Then, too, there were the accidental finds stumbled upon in such “plundered” tombs: amulets overlooked in the folds of mummy wrappings or jewelry dropped in the haste of an ancient getaway. A “worthless” crocodile mummy, brittle to the touch, would crack open to reveal a hundred-foot papyrus roll, a masterpiece of the calligrapher’s art. A mummified arm would be discovered—the arm of Queen Mernneith, broken from her body and thrust into a niche during the First Dynasty (3000 bc). Laden with wondrously worked golden bracelets, the arm had been plastered over by some hapless thief who’d never managed to return for his booty. His loss was his modern “brother’s” gain (the severe and Spartan W. Flinders Petrie, working over the supposedly exhausted Abydos site with a fine-tooth comb).

With so much at stake, is it any wonder that Egypt was a place of feverish rumors and speculation? Competition was fierce: among private collectors, among dealers in antiquities (both real ones and forgeries), and among the great museums of the world. The Louvre, the British Museum, and the Metropolitan Museum of Art all had their unscrupulous representatives at work. Greedy, squabbling children, they were anxious to obtain the finest examples of ancient art: provenance known or unknown—no questions asked.

Of course, they were all there in the desert on that hot, bright November day. The opening of an intact royal tomb was not an event they were likely to miss. Nor would the “father” of this naughty family overlook such an occasion: Gaston Maspero, the mudir, or director, of the Service des Antiquités, a devoted scholar whose job it was to keep his acquisitive children in check.

Portly, middle-aged, unworldly—a French academic—Maspero had come to Egypt in 1881 to become the second director of the newly established service. His position as mudir had forced him quickly to learn the ins and outs of the shady antiquities markets.

His first task had been a very “unacademic one”: to trace the source of a steady stream of treasure, recognizably from royal burials, that had been showing up on the market. With the help of a wealthy American collector (Charles Wilbour) and an agent working for both Russia and Belgium (Mustafa Aga Ayat), Maspero followed a torturous trail. It began with two leather strips, outer mummy wrappings, and led to a notorious grave-robbing family, the Abd er Rassuls.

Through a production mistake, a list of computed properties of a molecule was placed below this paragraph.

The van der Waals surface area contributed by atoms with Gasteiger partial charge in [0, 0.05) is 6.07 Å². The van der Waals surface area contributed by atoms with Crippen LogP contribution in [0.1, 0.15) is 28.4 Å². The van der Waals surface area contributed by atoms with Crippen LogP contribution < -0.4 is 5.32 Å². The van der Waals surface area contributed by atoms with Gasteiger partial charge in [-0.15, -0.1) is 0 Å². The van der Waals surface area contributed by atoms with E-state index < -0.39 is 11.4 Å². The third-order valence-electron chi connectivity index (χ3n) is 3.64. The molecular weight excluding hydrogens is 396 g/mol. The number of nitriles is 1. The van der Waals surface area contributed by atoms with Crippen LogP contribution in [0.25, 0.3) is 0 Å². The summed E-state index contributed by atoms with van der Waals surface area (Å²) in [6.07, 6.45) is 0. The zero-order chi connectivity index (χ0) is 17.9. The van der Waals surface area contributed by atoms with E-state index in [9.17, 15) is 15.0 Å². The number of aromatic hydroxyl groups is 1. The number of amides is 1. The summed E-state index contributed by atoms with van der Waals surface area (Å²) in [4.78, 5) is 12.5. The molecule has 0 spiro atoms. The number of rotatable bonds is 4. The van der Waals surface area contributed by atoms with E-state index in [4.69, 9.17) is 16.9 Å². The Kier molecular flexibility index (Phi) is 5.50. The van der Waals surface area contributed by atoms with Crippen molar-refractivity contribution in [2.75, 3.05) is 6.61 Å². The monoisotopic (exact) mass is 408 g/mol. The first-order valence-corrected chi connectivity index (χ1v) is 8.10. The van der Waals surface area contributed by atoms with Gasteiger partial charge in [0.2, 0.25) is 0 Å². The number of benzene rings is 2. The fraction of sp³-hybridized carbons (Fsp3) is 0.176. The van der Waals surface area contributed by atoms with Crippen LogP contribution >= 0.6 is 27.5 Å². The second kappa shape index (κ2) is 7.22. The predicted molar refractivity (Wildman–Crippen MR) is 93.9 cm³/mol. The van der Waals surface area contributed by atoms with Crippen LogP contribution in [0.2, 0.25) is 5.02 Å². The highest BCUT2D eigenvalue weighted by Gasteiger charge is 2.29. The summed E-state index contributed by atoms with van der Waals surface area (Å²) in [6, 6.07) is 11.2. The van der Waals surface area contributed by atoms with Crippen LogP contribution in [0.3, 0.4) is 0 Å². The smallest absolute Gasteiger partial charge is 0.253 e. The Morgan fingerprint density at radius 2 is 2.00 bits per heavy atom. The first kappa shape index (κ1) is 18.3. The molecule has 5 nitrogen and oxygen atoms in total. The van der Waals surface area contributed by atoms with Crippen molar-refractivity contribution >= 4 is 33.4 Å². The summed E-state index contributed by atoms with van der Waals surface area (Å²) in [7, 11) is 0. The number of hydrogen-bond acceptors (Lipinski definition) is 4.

Maspero had its members “interrogated” roughly. For though he was soft-spoken and humane, when it came to saving antiquities he could be as hard as nails. He ordered a bastinado for the culprits, a beating on the soles of their feet. Ironically, it was a harsher method than the one used on the ancient grave robbers, who were merely lashed on the back to make them talk (the blows given by the hundred, one wound counting as five blows). The bastinado, though, besides causing the whole body to swell, created extreme mental anguish. It left Ahmad er Rassul, the brother who finally confessed, crippled for life (afterward, Maspero was clever enough to recruit him as a service inspector).

The disclosures led to the discovery of a remote desert tomb known as the Deir el-Bahri cache—the hiding place of thirty royal mummies, among them Amenhotep I; Thutmosis I, II, and III; Seti I; Ramesses II and III; and the royal family of the priest-pharaoh Pinedjem. During the breakdown of order in Egypt (in the Twentieth and Twenty-first dynasties), the royal mummies had been taken from their tombs by priests striving to protect their sacred god-kings. Moved from place to place, they were finally reburied here, DB tomb #320.

Here they had remained for three thousand years—and might have remained forever if not for some roaming Arabs. One idly threw a stone into a cleft in the face of the cliffs, and the hollow ringing echo alerted an er Rassul brother who was with them. Keeping his suspicions to himself, he frightened his companions with talk of demons and ghosts in the area. Then he and his brothers returned to investigate. As a result, the er Rassuls had been selling the tomb’s treasures bit by bit for over a decade.


From the Hardcover edition.